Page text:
With summit conclusions almost entirely agreed in advance, EU leaders are meeting to formalise their agreement on two major topics.
First of these is "limited treaty change" desired by Germany to put in place a permanent rescue mechanism for the euro zone, under strict policy conditions. Heavily indebted countries, such as Greece and Ireland, would be able turn to it as a last resort and by unanimous vote.
In practical terms, a simple sentence would be added to Article 136 of the Treaty on the Functioning of the European Union.
The sentence would read: "The member states whose currency is the euro may establish a stability mechanism to safeguard the stability of the euro area as a whole. The granting of financial assistance under the mechanism will be made subject to strict conditionality."
Member states will be able to avoid ratification by public referenda because the treaty change is considered "limited" and falls under the category of "simplified revision procedures" in Article 48.6 of the Lisbon Treaty.
Still, all 27 member states must ratify the changes in their national legislatures.
Countries that do not use the euro, such as the United Kingdom and Sweden, would not be liable for any financial impact on the EU's budget and would not vote in deciding when to put the mechanism into action.
The final details will be fine-tuned by finance ministers before a European Council summit next March. The ratification process in the 27 countries could then start and should be concluded by the end of 2012, meaning that the mechanism would enter into force on 1 January 2013.
The new crisis mechanism will be closely modelled on the temporary fund used to bailout Greece and Ireland. Provisions for that fund expire in mid-2013.
No euro bonds in the deal
The financial arrangement, however, is not expected to include eurobonds, because that would be considered a "permanent" exception to the rule that countries must not cover each other's debts.
The second issue to be discussed by leaders could prove more difficult to resolve. In a nutshell, heads of state and government need to decide how the new mechanism will be triggered, how it will be financed, whether there will be a role for financial markets, etc. On these problems, an agreement is not expected until next April, with its possible adoption in June.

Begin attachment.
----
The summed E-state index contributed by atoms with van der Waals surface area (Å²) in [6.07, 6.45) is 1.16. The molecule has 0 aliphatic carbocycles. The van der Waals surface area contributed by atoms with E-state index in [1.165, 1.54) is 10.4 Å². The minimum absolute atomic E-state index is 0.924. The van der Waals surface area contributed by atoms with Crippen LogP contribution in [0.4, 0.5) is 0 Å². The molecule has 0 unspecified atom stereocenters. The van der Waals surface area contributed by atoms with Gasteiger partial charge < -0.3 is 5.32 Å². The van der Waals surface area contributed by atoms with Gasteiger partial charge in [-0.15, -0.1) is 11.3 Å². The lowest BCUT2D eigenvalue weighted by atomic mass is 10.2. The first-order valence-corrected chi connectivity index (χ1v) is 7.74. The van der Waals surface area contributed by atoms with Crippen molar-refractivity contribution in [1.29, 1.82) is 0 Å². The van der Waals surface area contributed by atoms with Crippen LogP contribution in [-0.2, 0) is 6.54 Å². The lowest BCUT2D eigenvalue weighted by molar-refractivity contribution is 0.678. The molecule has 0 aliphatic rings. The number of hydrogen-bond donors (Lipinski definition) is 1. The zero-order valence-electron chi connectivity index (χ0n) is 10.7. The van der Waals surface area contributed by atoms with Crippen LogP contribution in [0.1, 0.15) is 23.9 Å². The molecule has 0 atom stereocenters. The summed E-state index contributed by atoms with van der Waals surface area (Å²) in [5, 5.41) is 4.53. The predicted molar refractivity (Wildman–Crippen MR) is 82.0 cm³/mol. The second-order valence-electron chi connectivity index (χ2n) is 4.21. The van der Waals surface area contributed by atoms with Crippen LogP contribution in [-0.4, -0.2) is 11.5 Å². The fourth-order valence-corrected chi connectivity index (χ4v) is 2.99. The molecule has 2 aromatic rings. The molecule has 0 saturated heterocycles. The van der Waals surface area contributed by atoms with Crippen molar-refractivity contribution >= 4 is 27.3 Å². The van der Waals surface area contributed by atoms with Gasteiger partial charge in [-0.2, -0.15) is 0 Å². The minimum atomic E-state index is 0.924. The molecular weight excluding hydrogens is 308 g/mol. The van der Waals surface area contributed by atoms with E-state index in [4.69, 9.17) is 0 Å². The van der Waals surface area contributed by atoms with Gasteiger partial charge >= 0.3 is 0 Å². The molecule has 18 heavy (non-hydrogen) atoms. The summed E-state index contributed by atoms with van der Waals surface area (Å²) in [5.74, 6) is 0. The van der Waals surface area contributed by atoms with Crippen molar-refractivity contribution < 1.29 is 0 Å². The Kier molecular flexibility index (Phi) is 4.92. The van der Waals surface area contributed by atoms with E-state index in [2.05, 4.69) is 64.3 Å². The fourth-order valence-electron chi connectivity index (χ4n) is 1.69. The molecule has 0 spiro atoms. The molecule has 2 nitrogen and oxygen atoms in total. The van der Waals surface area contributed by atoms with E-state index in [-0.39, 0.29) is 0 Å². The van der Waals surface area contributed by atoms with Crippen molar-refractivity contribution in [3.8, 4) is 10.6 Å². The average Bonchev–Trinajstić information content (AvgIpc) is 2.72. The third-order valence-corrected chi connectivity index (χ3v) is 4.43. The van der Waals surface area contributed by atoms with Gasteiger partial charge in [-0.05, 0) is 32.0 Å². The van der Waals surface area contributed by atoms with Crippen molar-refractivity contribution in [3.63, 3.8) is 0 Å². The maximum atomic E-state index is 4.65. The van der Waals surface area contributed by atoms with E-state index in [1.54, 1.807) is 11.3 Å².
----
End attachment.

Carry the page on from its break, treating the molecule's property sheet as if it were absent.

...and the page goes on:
Will budget talks steal the show?
Reportedly, most leaders want to avoid a repetition of the October summit, when UK Prime Minister David Cameron abruptly introduced the issue of the 2011 budget. This time, it is feared that the issue of the longer-term budget could steal the show.
The long-term EU budget for the period 2014-2020 is not on the agenda and Van Rompuy has reportedly conveyed the message that any country that raises it would gravely offend the Commission.
A diplomat told EurActiv recently that discussions should not start until the Commission has tabled its own proposals in June 2011. Otherwise, the message would be that the Commission was taking orders from member states.
"This summit is very well prepared. Van Rompuy has engaged himself and his team in very active political consultations," a high-ranking diplomat said.
He cited as an example pension reform, where a compromise was found in a "remarkable" manner before the summit, in his words, thanks to Van Rompuy's skills.
Diplomats also expressed hope that "any last minute innovative ideas" would not complicate the summit. Mulling the introduction of eurobonds or own resources is widely considered "not timely".